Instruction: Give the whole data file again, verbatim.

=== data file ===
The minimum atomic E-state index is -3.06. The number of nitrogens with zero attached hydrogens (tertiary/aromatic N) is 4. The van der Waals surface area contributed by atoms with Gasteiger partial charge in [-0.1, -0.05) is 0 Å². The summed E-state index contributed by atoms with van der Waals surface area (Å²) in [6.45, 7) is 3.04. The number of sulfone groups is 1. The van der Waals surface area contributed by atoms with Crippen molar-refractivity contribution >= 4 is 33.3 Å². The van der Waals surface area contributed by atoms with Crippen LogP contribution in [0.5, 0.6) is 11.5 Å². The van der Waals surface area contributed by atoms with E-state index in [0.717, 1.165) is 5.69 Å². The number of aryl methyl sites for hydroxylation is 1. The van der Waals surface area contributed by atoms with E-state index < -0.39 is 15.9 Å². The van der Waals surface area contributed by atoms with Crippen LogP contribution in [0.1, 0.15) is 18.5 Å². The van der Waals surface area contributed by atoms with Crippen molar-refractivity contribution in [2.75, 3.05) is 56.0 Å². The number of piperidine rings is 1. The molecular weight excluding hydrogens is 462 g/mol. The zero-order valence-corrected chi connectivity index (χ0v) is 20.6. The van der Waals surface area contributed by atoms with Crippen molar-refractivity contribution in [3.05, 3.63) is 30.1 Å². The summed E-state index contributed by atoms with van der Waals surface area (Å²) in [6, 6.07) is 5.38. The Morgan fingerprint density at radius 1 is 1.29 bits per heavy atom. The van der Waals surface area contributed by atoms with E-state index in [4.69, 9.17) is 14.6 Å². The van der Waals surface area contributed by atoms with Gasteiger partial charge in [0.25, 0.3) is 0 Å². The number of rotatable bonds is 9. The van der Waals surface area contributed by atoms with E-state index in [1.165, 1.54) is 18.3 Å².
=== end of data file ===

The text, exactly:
The minimum atomic E-state index is -3.06. The number of nitrogens with zero attached hydrogens (tertiary/aromatic N) is 4. The van der Waals surface area contributed by atoms with Gasteiger partial charge in [-0.1, -0.05) is 0 Å². The summed E-state index contributed by atoms with van der Waals surface area (Å²) in [6.45, 7) is 3.04. The number of sulfone groups is 1. The van der Waals surface area contributed by atoms with Crippen molar-refractivity contribution >= 4 is 33.3 Å². The van der Waals surface area contributed by atoms with Crippen LogP contribution in [0.5, 0.6) is 11.5 Å². The van der Waals surface area contributed by atoms with E-state index in [0.717, 1.165) is 5.69 Å². The number of aryl methyl sites for hydroxylation is 1. The van der Waals surface area contributed by atoms with E-state index < -0.39 is 15.9 Å². The van der Waals surface area contributed by atoms with Crippen LogP contribution in [0.1, 0.15) is 18.5 Å². The van der Waals surface area contributed by atoms with Crippen molar-refractivity contribution in [2.75, 3.05) is 56.0 Å². The number of piperidine rings is 1. The molecular weight excluding hydrogens is 462 g/mol. The zero-order valence-corrected chi connectivity index (χ0v) is 20.6. The van der Waals surface area contributed by atoms with Crippen molar-refractivity contribution in [3.05, 3.63) is 30.1 Å². The summed E-state index contributed by atoms with van der Waals surface area (Å²) in [6, 6.07) is 5.38. The Morgan fingerprint density at radius 1 is 1.29 bits per heavy atom. The van der Waals surface area contributed by atoms with E-state index in [4.69, 9.17) is 14.6 Å². The van der Waals surface area contributed by atoms with Gasteiger partial charge in [0.25, 0.3) is 0 Å². The number of rotatable bonds is 9. The van der Waals surface area contributed by atoms with E-state index in [1.165, 1.54) is 18.3 Å².